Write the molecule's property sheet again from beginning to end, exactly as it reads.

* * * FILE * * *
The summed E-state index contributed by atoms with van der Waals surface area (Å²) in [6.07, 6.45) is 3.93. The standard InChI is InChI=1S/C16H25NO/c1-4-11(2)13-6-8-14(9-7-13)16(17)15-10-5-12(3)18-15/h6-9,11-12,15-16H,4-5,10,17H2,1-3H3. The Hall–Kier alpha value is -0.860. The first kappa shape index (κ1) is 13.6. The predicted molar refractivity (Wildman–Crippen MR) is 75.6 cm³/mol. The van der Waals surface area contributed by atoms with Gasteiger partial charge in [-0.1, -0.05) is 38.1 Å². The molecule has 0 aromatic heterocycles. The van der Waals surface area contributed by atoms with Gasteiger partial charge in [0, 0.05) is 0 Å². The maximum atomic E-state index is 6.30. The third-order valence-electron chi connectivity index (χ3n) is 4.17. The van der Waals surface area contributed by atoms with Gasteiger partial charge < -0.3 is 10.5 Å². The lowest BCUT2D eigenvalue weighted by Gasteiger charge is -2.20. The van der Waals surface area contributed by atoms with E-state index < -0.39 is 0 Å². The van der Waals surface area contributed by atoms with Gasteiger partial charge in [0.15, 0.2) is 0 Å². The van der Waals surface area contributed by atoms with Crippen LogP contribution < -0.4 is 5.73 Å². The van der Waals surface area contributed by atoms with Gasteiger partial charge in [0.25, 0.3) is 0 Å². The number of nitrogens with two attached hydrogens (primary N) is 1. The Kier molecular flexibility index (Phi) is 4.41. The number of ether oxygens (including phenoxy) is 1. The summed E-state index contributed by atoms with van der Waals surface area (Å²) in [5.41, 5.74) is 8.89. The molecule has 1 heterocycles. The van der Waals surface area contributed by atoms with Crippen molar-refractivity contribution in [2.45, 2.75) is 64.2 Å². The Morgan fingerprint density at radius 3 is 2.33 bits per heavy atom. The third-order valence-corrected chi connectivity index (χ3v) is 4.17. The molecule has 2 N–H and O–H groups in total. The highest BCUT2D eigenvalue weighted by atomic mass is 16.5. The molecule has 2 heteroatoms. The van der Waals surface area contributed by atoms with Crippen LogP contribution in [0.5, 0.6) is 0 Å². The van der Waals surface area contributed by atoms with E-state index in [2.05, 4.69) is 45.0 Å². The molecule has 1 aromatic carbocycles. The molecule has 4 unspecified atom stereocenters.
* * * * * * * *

The summed E-state index contributed by atoms with van der Waals surface area (Å²) in [6.07, 6.45) is 3.93. The standard InChI is InChI=1S/C16H25NO/c1-4-11(2)13-6-8-14(9-7-13)16(17)15-10-5-12(3)18-15/h6-9,11-12,15-16H,4-5,10,17H2,1-3H3. The Hall–Kier alpha value is -0.860. The first kappa shape index (κ1) is 13.6. The predicted molar refractivity (Wildman–Crippen MR) is 75.6 cm³/mol. The van der Waals surface area contributed by atoms with Gasteiger partial charge in [-0.1, -0.05) is 38.1 Å². The molecule has 0 aromatic heterocycles. The van der Waals surface area contributed by atoms with Gasteiger partial charge in [0, 0.05) is 0 Å². The maximum atomic E-state index is 6.30. The third-order valence-electron chi connectivity index (χ3n) is 4.17. The van der Waals surface area contributed by atoms with Gasteiger partial charge < -0.3 is 10.5 Å². The lowest BCUT2D eigenvalue weighted by Gasteiger charge is -2.20. The van der Waals surface area contributed by atoms with E-state index < -0.39 is 0 Å². The van der Waals surface area contributed by atoms with Gasteiger partial charge in [0.15, 0.2) is 0 Å². The van der Waals surface area contributed by atoms with Crippen LogP contribution < -0.4 is 5.73 Å². The van der Waals surface area contributed by atoms with Gasteiger partial charge in [0.25, 0.3) is 0 Å². The number of nitrogens with two attached hydrogens (primary N) is 1. The Kier molecular flexibility index (Phi) is 4.41. The number of ether oxygens (including phenoxy) is 1. The summed E-state index contributed by atoms with van der Waals surface area (Å²) in [5.41, 5.74) is 8.89. The molecule has 1 heterocycles. The van der Waals surface area contributed by atoms with Crippen molar-refractivity contribution in [2.45, 2.75) is 64.2 Å². The Morgan fingerprint density at radius 3 is 2.33 bits per heavy atom. The third-order valence-corrected chi connectivity index (χ3v) is 4.17. The molecule has 2 N–H and O–H groups in total. The highest BCUT2D eigenvalue weighted by atomic mass is 16.5. The molecule has 2 heteroatoms. The van der Waals surface area contributed by atoms with Crippen LogP contribution in [0.5, 0.6) is 0 Å². The van der Waals surface area contributed by atoms with E-state index in [2.05, 4.69) is 45.0 Å². The molecule has 1 aromatic carbocycles. The molecule has 4 unspecified atom stereocenters.